Vaccine producers' resources meet pandemic demand.

By Wai Lang Chu

- Last updated on GMT

Related tags: Vaccine, Influenza, Flu vaccine

The surge in vaccines against influenza has surprised Governments
across the world, with the stark admission that demand was
unforeseen. Avian flu, which has emerged as a real threat to
humans, has not only have added to the danger but has put vaccine
manufacturers under increased pressure to meet the demand.

Concerns over growing cases of avian flu and the possibility of a flu pandemic have led to more people than usual seeking vaccination against seasonal flu, even though this would not protect against a pandemic strain.

News of how the UK government was caught short in the wake of an impending pandemic is surprising, considering the media hype fuelling public concerns about the bird flu pandemic threat.

The UK's Department of Health (DoH) currently meets vaccine manufacturers each year to discuss requirements based on previous demand and other factors, which need to be taken into account.

The understanding was based on 11 million people being at risk, but was recently revised to 13.2 million.

The Department of Health said the 14 million vaccine doses ordered by GPs from manufacturers and held in a contingency pot by government had all been used. The department has ordered 200,000 more doses, but those will not be available until 2006.

Influenza vaccines need to be changed, generally each year, to cope with mutations and this need to change vaccine formulations results in delays when flu breaks out.

Human flu is caused by two influenza strains, A and B. The killer bird flu virus H5N1 is a derivative of the A strain. The pandemic vaccine is being developed to tackle the A strain while the universal vaccine should act against A and B.

Vaccine manufacturers have certainly learnt the lessons of last year, when fingers were pointed at producers such as Roche and GlaxoSmithKline. This year has seen considerable time and effort invested into stepping up production to meet demand. Roche makes Tamiflu and GSK​ an inhalable drug called Relenza.

Samantha Christey, manager, GSK Biologicals World Wide, told In-PharmaTechnologist.com:"Recently GSK has invested $2 billion to expand the company's flu vaccine manufacturing capacity and to increase the production of its antiviral Relenza (zanamivir for inhalation). Both could help meet public health needs in the case of pandemic."

"The company expects to increase its North American manufacturing capacity with the proposed acquisition of ID Biomedical, a Canadian vaccine manufacturer,"​ she added.

Special preparations to cope with the expected demand include an investment of € 94.3 million to double production capacity for its Influsplit/Fluarix flu vaccine at its Sachsisiches SerumWerk (SSSW) plant in Dresden, Germany.

Christey added: "GSK will build a second plant at the site and increase its annual production capacity from 35 million influenza vaccine doses per year currently, to 60 million doses annually before the end of this decade."

Meanwhile Roche​'s response to the flu outbreak has resulted in production reaching full capacity. Almost all governments have ordered it, and thus demand may not be satisfied.

Roche had commented that it might allow other companies or governments to make it under licence.

"More than 200 requests from third parties have been received to date and Roche production experts have already been in initial talks with 8 companies, amongst them large generic manufacturers and major pharmaceutical companies, as well as with a number of governments, including Taiwan and Vietnam,"​ the company said.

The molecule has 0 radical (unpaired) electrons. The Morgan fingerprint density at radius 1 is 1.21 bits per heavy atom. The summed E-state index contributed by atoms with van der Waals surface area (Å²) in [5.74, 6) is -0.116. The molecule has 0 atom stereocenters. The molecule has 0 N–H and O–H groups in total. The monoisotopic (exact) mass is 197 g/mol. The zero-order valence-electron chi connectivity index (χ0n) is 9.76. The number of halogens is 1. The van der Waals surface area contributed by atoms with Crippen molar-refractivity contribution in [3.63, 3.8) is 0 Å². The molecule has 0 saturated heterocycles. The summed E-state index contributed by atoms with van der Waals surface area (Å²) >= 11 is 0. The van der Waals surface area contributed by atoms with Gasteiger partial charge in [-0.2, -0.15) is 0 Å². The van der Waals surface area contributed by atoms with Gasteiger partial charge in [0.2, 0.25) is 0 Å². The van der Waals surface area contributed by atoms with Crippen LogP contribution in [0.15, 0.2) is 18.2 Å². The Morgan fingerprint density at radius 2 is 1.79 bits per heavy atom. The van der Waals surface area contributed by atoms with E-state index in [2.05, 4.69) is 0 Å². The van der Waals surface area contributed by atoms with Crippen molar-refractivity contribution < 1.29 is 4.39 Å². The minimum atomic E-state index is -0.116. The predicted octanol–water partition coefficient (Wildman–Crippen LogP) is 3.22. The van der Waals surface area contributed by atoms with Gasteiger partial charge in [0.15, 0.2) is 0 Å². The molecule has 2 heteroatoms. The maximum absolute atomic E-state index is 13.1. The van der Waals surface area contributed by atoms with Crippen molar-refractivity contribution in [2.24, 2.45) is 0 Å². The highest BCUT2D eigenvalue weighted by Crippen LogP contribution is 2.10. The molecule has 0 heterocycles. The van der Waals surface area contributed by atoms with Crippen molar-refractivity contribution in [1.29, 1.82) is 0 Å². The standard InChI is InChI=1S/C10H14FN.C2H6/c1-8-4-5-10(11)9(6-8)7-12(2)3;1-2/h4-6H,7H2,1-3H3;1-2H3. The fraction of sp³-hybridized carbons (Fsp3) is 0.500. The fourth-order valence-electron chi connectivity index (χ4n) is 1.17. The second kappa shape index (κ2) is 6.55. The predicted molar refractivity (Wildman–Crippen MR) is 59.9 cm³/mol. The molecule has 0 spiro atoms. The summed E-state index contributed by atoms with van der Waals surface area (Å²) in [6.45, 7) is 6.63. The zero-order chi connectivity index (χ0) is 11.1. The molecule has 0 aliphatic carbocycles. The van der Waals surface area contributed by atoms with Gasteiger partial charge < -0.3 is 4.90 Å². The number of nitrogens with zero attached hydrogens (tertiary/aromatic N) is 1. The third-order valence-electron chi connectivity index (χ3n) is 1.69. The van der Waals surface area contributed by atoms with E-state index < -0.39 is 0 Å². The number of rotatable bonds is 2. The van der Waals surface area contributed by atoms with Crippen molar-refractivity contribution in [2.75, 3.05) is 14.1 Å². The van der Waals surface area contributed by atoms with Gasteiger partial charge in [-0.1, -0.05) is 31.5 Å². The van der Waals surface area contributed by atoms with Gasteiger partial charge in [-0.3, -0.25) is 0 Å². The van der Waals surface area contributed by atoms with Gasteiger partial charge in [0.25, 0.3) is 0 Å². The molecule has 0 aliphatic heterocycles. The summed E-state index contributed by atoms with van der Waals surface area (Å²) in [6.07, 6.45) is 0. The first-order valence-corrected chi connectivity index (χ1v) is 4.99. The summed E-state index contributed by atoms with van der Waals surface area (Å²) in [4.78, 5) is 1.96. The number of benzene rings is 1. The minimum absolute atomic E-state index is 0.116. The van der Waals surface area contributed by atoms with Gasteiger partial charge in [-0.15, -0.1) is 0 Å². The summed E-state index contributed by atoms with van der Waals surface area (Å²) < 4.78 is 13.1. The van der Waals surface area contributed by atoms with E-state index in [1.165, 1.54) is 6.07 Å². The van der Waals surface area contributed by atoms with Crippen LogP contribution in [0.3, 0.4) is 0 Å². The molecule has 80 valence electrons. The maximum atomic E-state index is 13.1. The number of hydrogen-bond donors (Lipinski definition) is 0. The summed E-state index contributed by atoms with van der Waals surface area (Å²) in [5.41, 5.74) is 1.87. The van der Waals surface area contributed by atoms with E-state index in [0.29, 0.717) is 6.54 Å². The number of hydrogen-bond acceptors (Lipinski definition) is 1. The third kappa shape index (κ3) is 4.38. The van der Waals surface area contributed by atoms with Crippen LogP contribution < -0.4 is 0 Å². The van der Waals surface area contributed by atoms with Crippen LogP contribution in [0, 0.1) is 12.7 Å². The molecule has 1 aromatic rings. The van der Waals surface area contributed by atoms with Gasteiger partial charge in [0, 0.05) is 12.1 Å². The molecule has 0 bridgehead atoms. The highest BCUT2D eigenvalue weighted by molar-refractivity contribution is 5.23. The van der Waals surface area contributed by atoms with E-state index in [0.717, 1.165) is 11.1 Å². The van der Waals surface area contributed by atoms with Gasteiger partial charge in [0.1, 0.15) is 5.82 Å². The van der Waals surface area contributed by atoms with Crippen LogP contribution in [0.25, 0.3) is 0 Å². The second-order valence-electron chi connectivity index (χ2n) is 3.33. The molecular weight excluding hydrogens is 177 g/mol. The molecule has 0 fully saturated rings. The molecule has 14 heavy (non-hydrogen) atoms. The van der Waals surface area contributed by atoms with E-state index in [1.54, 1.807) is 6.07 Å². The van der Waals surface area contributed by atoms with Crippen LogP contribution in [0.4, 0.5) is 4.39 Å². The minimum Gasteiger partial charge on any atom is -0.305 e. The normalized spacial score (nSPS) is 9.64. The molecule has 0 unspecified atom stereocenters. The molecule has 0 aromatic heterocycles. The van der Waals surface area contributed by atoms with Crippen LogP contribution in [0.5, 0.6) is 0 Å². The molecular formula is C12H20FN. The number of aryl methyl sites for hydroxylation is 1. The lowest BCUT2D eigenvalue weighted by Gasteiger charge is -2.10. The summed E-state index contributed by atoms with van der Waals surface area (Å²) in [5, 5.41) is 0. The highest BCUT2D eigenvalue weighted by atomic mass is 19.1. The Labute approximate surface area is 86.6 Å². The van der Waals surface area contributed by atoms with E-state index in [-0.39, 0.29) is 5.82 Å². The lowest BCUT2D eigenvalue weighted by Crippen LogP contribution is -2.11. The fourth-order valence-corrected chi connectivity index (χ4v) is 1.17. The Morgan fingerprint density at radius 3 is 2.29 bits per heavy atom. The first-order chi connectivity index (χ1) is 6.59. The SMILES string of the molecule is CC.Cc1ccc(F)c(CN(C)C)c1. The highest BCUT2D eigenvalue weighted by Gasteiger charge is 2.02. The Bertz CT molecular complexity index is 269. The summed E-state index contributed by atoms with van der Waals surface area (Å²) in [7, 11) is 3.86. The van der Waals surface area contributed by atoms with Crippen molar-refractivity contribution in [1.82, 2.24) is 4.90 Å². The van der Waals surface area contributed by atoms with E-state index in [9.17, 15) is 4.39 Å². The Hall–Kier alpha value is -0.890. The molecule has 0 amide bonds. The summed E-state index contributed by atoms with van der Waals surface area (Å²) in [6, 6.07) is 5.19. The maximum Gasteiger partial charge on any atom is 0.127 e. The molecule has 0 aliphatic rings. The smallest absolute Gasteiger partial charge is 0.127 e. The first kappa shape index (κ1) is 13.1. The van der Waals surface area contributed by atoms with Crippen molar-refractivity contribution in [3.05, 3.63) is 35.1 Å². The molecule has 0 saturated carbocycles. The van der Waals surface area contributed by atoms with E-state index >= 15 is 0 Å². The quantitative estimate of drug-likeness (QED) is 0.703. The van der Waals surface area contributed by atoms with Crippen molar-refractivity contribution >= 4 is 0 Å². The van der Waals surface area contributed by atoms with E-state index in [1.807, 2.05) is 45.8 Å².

"The goal is to be in a position to select potential partners for more detailed discussions by the end of November."

The company has also said it hopes to be able to step up its own annual production of Tamiflu to 300 million treatments, 10 capsules per treatment, by 2007. It has 12 outside suppliers that can perform parts of the process.

Other vaccine manufacturers such as Chiron​ are pursuing alternative ways, namely to make vaccines that might help prevent people from getting bird flu.

In October this year, they announced that it has initiated a Phase I/II study of an investigational cell culture-derived influenza vaccine in the United States.

Production of influenza vaccine using cell-culture technology may offer significant advantages over traditional manufacturing methods by eliminating the dependence on chicken eggs for production.

The removal of egg supply lead times would enable flexible and faster start-up of vaccine production in the event of an annual vaccine supply shortfall or an avian influenza pandemic.

However one major disadvantage is of course, cost. Changing to cell-based vaccine manufacturing could cost the company billions of dollars.

The other major vaccine manufacturer, Sanofi-Pasteur has entered a series of contracts designed to speed the production process for new cell culture influenza vaccines.

Only this month, Sanofi Pasteur​, had entered into an agreement with the French Ministry of Health to produce pre-pandemic vaccine in 2005 against the H5N1 avian strain.

The deal would mean a stockpile of 1,400,000 doses of vaccine would be created. The agreement also commits the company to being ready to provide enough vaccine for 28 million people in the event of a pandemic being declared, once the actual virus strain responsible has been identified.

Sanofi Pasteur is the only vaccine manufacturer to participate in FLUPAN, an EU-funded collaboration that is intended to improve the level of pandemic preparedness in the EU.

Under the terms of the agreement, Sanofi Pasteur is to produce a vaccine to combat another strain with pandemic potential (H7N1) that will be used in a FLUPAN clinical study.

Related topics: Markets & Regulations

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